I was reading the other day that taramasalata (also taramosalata) has become the forgotten dip due to our recent love affair with hummus. It reminded me that I once made taramasalata a lot. It was always a dip I offered at parties or when friends came round. I can remember making it back in the late 1970s when I was first married and working full time as a book editor and commissioning and editing lots of cookbooks. Thus I dug out one of those cookbooks to look for a taramasalata recipe:
You do of course still see tubs of taramasalata on supermarket shelves but in the main they bear little resemblance to the real thing. For a start, they’re often coloured to make them pink (real taramasalata isn’t bright pink although it may have a pink hue). And they’ll likely have all kinds of things added to bulk them up into a pink froth.
The decline of taramasalata in my own home has come about for a couple of reasons: some family members’ dislike of fish; but mainly, I think, because I always have the ingredients for hummus in my cupboards while taramasalata requires a trip to the fishmonger. I have to confess I even forgot about taramasalata. Then I was reminded of it when I went to the wonderful Oystermen restaurant in May and had Whipped Smoked Cod’s Roe.
It was so amazing, so delicious, that I remember thinking I could just eat that; I didn’t need anything else (though the ‘anything else’ turned out to be very good too).
I was quite surprised at how difficult it was to find a recipe for taramasalata in my books, apart from the old book I’d edited long ago; another sign of its waning popularity? I looked in Rick Stein’s Venice to Istanbul where he travels through Greece; Jamie Oliver goes to Greece in Jamie Does; even Tonia Buxton in her Greek Kitchen didn’t offer a taramasalata recipe. Eventually I found one in Claudia Roden’s Mediterranean Cookery book, which was quite similar to my old book, and of course plenty on the Internet.
Since starting to write the blog, I take more interest in the contents of recipes; what’s ‘authentic’ and different methods and ingredients. Of course, things like taramasalata are dishes from long ago when ingredients were just thrown together with no measurements, each cook adding a little this or that depending on what was available, in season, or to satisfy their own taste. My little book told me that some people like to add a lot of onion, while others none at all. I’ve always added bread to give it bulk and form, but apparently some people add potato (I saw this on the Internet too). Occasionally egg yolks are added, or whipped egg whites to achieve a lighter consistency.
The main ingredient is tarama. Hence the name, and ‘salata’ being salad. Tarama is smoked fish roe. Traditionally the roe of grey mullet is used, but that’s very expensive now, and more usually cod’s roe is used.
What really struck me was the variation in the proportions of smoked cod’s roe to bread. While some cooks add just a tablespoon or two of breadcrumbs, one recipe had about three times the weight of bread to tarama. My old book used about equal proportions.
So, finally, after a lot of promises to myself about making it again – in fact, since that lovely meal in May! – I got round to going to the local fishmonger and buying some smoked cod’s roe. I used my ‘old book’ recipe with a few slight adjustments.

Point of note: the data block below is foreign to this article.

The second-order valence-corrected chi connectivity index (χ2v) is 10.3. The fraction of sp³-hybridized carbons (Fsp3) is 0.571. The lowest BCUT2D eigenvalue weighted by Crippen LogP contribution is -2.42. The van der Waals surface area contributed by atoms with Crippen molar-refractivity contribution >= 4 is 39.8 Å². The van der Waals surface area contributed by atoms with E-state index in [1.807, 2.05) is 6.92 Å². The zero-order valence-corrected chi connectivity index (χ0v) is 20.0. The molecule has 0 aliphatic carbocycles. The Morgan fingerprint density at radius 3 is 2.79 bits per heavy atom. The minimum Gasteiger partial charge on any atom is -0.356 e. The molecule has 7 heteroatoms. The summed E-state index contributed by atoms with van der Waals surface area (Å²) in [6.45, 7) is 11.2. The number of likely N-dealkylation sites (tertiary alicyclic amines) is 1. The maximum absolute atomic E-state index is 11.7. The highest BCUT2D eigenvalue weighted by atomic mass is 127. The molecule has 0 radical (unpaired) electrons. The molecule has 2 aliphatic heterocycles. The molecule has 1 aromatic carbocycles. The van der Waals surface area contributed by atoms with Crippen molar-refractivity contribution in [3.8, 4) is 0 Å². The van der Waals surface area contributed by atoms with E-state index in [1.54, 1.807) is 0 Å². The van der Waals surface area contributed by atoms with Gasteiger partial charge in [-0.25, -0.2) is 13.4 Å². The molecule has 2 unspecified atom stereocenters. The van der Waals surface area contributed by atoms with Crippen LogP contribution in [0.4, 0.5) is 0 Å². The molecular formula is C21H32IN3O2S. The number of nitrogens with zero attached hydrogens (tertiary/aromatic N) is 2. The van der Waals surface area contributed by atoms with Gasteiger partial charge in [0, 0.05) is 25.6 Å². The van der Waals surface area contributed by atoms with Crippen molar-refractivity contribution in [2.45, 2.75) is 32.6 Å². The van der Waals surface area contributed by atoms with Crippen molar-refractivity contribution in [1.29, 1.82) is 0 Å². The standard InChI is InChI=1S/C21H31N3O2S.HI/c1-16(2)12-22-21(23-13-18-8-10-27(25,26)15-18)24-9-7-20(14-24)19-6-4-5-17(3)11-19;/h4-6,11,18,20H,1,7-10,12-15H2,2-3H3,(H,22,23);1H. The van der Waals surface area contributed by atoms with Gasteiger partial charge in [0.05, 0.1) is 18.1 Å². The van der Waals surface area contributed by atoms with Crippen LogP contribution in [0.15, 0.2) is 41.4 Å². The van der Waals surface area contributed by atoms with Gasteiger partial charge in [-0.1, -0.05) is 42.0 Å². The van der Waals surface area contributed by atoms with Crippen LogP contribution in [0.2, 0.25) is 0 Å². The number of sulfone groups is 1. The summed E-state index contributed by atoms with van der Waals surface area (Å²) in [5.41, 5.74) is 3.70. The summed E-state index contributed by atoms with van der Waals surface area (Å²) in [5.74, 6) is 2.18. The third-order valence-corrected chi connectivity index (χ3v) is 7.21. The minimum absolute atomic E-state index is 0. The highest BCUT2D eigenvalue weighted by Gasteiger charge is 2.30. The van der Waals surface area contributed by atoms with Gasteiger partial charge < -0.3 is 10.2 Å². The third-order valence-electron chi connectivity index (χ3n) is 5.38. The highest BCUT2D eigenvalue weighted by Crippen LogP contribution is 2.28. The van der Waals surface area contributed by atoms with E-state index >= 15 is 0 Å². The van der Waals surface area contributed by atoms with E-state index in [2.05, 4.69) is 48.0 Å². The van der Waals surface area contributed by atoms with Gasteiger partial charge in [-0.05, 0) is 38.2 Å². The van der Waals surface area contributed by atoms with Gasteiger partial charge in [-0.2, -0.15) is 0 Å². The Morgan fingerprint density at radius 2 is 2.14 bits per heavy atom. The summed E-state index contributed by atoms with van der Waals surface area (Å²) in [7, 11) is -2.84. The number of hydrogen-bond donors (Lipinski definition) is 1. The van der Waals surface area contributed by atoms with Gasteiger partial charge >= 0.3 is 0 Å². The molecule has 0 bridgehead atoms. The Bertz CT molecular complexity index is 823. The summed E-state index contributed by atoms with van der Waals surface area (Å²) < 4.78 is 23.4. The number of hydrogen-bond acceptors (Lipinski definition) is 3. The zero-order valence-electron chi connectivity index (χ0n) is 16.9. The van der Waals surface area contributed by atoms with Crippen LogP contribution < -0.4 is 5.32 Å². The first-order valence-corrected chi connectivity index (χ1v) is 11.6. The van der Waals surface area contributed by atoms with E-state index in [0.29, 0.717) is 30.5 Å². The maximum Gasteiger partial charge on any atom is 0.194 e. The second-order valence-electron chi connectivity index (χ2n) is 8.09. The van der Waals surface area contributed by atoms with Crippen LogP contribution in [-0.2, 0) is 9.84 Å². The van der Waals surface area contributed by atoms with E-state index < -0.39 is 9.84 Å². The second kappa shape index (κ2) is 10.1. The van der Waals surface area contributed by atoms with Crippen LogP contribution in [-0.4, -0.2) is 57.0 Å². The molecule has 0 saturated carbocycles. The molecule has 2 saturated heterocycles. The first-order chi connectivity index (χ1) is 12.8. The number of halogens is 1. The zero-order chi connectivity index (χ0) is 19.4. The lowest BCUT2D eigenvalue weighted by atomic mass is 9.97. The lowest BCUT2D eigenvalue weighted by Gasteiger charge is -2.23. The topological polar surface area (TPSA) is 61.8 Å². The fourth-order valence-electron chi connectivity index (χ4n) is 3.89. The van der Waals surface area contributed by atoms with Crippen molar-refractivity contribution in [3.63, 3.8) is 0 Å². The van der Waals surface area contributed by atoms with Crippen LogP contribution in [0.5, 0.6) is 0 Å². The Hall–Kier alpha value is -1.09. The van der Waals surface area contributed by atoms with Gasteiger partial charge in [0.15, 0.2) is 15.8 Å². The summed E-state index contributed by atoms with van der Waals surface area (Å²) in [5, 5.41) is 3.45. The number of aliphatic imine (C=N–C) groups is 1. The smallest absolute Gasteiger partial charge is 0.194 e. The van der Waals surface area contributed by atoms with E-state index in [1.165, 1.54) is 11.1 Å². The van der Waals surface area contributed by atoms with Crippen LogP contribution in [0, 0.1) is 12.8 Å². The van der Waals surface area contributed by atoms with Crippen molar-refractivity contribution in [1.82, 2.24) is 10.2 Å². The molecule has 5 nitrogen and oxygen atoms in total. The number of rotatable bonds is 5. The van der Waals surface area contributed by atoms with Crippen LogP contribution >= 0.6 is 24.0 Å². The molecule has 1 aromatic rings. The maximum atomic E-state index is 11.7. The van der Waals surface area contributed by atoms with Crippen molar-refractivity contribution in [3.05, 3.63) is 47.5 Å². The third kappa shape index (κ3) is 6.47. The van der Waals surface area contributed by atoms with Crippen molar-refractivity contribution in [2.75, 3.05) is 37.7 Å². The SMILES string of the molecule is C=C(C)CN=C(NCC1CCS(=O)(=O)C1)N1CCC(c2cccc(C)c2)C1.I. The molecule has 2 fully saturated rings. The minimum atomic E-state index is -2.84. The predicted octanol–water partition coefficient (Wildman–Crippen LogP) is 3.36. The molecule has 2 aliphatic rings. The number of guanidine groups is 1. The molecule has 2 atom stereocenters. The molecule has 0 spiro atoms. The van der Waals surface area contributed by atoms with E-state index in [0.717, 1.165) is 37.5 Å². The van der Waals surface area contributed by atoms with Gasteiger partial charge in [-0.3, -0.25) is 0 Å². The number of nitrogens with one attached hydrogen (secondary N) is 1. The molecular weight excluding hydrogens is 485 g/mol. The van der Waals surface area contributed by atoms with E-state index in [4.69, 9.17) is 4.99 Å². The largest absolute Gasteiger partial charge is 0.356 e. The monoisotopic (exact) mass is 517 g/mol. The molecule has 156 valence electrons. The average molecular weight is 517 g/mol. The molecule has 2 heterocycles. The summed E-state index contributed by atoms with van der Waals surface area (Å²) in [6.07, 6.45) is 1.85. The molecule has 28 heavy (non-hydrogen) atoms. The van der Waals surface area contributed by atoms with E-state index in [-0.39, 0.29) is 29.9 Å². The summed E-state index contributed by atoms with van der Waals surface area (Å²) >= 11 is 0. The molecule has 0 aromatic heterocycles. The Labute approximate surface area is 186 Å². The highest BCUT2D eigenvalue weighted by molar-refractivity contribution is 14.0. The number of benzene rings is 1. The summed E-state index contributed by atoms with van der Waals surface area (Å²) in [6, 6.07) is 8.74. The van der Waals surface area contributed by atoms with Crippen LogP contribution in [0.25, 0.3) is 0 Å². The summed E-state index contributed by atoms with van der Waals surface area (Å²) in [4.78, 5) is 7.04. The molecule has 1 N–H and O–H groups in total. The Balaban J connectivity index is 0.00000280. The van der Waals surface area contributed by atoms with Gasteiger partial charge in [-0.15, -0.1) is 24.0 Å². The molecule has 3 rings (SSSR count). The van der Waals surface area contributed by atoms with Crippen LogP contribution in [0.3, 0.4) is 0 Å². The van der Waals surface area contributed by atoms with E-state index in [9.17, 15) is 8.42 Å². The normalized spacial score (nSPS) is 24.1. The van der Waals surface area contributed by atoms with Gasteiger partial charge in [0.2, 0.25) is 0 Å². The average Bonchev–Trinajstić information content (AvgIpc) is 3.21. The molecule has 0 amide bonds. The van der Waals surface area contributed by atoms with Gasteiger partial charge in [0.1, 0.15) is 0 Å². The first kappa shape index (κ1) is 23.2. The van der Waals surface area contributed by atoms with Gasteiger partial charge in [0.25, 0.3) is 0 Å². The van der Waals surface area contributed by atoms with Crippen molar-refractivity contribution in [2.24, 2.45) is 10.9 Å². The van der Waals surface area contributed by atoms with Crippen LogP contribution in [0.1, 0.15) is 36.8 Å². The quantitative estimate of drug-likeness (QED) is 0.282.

- 110g smoked cod’s roe
- 3 slices of white bread (about 100g)
- 4 tablespoons lemon juice
- 200ml olive oil
- 1 shallot, finely chopped
- ½ teaspoon dried dill (some fresh if you have it)
- freshly ground black pepper
First of all soak the smoked cod’s roe in water. My recipe said just 5 minutes and as I’d bought roe described as ‘mildly smoked’, I did that. But you may need an hour’s soaking if it’s strongly smoked and salty – have a little taste. After soaking you’ll find the thin skin will peel off easily.
Cut the crusts from the bread. I had a 2-day old sourdough loaf and that was perfect. Break it into bits and put in a bowl and pour over about 50ml water. You need only leave it briefly before you squeeze out the water. Then put the bread straight into a food processor. Break the smoked cod’s roe over it.
Put the chopped shallot and lemon juice into the mix. Add the dill and some black pepper. You may not need salt, depending on how salty the cod’s roe is; taste at the end to check.
Pour in the olive oil and blitz in the food processor until smooth and creamy.
If it’s too thick, add some water and blitz again. Check seasoning. Transfer to a bowl, cover and put in the fridge for at least an hour. You could, of course, serve straight away if this is a last-minute thing, but the texture and taste do improve from standing and chilling for a while. Covered, it will keep in the fridge for about three days.
When ready to serve, drizzle over a little olive oil and I garnished with a little paprika, but you might like to use chopped fresh dill if you have some, or some parsley.
I served it with some pitta bread and lovely Kalamata olives to add a little more flavour of Greece to my plate.
It was really good; a nice texture and good flavour. The fish flavour was strong but not overpowering and it wasn’t too salty either. It requires a bit more planning ahead to buy the cod’s roe rather than grabbing a tin of chickpeas from the cupboard to make hummus, but it is quite special and I think almost essential if you want to serve some Greek-style mezze.